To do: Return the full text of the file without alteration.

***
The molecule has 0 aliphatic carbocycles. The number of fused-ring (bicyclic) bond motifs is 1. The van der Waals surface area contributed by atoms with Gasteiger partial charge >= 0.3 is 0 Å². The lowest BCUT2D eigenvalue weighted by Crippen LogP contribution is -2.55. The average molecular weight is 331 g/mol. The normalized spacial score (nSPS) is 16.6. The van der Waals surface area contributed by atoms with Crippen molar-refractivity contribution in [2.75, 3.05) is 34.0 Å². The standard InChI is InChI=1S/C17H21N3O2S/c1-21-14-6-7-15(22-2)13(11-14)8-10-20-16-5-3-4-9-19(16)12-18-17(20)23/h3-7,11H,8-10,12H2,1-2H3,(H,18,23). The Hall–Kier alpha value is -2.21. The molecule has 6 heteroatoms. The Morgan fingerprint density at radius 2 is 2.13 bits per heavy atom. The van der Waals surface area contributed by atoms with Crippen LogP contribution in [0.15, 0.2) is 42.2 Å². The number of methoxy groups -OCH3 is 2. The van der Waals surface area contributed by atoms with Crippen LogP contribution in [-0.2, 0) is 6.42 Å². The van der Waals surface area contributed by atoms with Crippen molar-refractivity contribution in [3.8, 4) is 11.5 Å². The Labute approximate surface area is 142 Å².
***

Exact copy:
The molecule has 0 aliphatic carbocycles. The number of fused-ring (bicyclic) bond motifs is 1. The van der Waals surface area contributed by atoms with Gasteiger partial charge >= 0.3 is 0 Å². The lowest BCUT2D eigenvalue weighted by Crippen LogP contribution is -2.55. The average molecular weight is 331 g/mol. The normalized spacial score (nSPS) is 16.6. The van der Waals surface area contributed by atoms with Crippen molar-refractivity contribution in [2.75, 3.05) is 34.0 Å². The standard InChI is InChI=1S/C17H21N3O2S/c1-21-14-6-7-15(22-2)13(11-14)8-10-20-16-5-3-4-9-19(16)12-18-17(20)23/h3-7,11H,8-10,12H2,1-2H3,(H,18,23). The Hall–Kier alpha value is -2.21. The molecule has 6 heteroatoms. The Morgan fingerprint density at radius 2 is 2.13 bits per heavy atom. The van der Waals surface area contributed by atoms with Crippen LogP contribution in [0.15, 0.2) is 42.2 Å². The number of methoxy groups -OCH3 is 2. The van der Waals surface area contributed by atoms with Crippen LogP contribution in [-0.2, 0) is 6.42 Å². The van der Waals surface area contributed by atoms with Crippen molar-refractivity contribution in [3.8, 4) is 11.5 Å². The Labute approximate surface area is 142 Å².